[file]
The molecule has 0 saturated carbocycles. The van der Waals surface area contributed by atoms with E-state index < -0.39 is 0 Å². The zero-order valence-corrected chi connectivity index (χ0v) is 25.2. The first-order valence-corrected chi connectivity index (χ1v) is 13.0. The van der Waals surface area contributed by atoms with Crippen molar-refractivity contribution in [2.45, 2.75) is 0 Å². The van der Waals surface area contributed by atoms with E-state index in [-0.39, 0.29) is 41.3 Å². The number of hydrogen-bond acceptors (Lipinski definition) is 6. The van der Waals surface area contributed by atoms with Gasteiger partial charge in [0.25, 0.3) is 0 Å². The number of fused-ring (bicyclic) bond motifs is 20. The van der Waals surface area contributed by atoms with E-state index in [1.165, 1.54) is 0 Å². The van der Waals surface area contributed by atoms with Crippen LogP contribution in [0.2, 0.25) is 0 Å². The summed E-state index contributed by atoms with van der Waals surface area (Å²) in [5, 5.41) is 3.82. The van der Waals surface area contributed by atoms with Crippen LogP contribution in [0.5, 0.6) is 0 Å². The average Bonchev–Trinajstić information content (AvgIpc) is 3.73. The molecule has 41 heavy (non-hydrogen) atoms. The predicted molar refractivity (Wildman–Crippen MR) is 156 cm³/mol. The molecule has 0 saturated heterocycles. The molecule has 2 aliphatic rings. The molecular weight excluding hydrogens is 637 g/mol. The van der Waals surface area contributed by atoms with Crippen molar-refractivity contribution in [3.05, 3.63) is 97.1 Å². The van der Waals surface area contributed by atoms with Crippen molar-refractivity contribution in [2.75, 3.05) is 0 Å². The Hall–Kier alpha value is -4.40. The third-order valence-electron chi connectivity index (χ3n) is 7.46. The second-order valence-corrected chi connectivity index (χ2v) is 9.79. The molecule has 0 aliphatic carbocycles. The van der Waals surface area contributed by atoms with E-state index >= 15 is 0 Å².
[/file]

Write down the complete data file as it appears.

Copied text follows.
The molecule has 0 saturated carbocycles. The van der Waals surface area contributed by atoms with E-state index < -0.39 is 0 Å². The zero-order valence-corrected chi connectivity index (χ0v) is 25.2. The first-order valence-corrected chi connectivity index (χ1v) is 13.0. The van der Waals surface area contributed by atoms with Crippen molar-refractivity contribution in [2.45, 2.75) is 0 Å². The van der Waals surface area contributed by atoms with E-state index in [-0.39, 0.29) is 41.3 Å². The number of hydrogen-bond acceptors (Lipinski definition) is 6. The van der Waals surface area contributed by atoms with Gasteiger partial charge in [0.25, 0.3) is 0 Å². The number of fused-ring (bicyclic) bond motifs is 20. The van der Waals surface area contributed by atoms with E-state index in [1.165, 1.54) is 0 Å². The van der Waals surface area contributed by atoms with Crippen LogP contribution in [0.2, 0.25) is 0 Å². The summed E-state index contributed by atoms with van der Waals surface area (Å²) in [5, 5.41) is 3.82. The van der Waals surface area contributed by atoms with Crippen LogP contribution in [0.5, 0.6) is 0 Å². The average Bonchev–Trinajstić information content (AvgIpc) is 3.73. The molecule has 41 heavy (non-hydrogen) atoms. The predicted molar refractivity (Wildman–Crippen MR) is 156 cm³/mol. The molecule has 0 saturated heterocycles. The molecule has 2 aliphatic rings. The molecular weight excluding hydrogens is 637 g/mol. The van der Waals surface area contributed by atoms with Crippen molar-refractivity contribution in [3.05, 3.63) is 97.1 Å². The van der Waals surface area contributed by atoms with Crippen molar-refractivity contribution in [2.75, 3.05) is 0 Å². The Hall–Kier alpha value is -4.40. The third-order valence-electron chi connectivity index (χ3n) is 7.46. The second-order valence-corrected chi connectivity index (χ2v) is 9.79. The molecule has 0 aliphatic carbocycles. The van der Waals surface area contributed by atoms with E-state index >= 15 is 0 Å².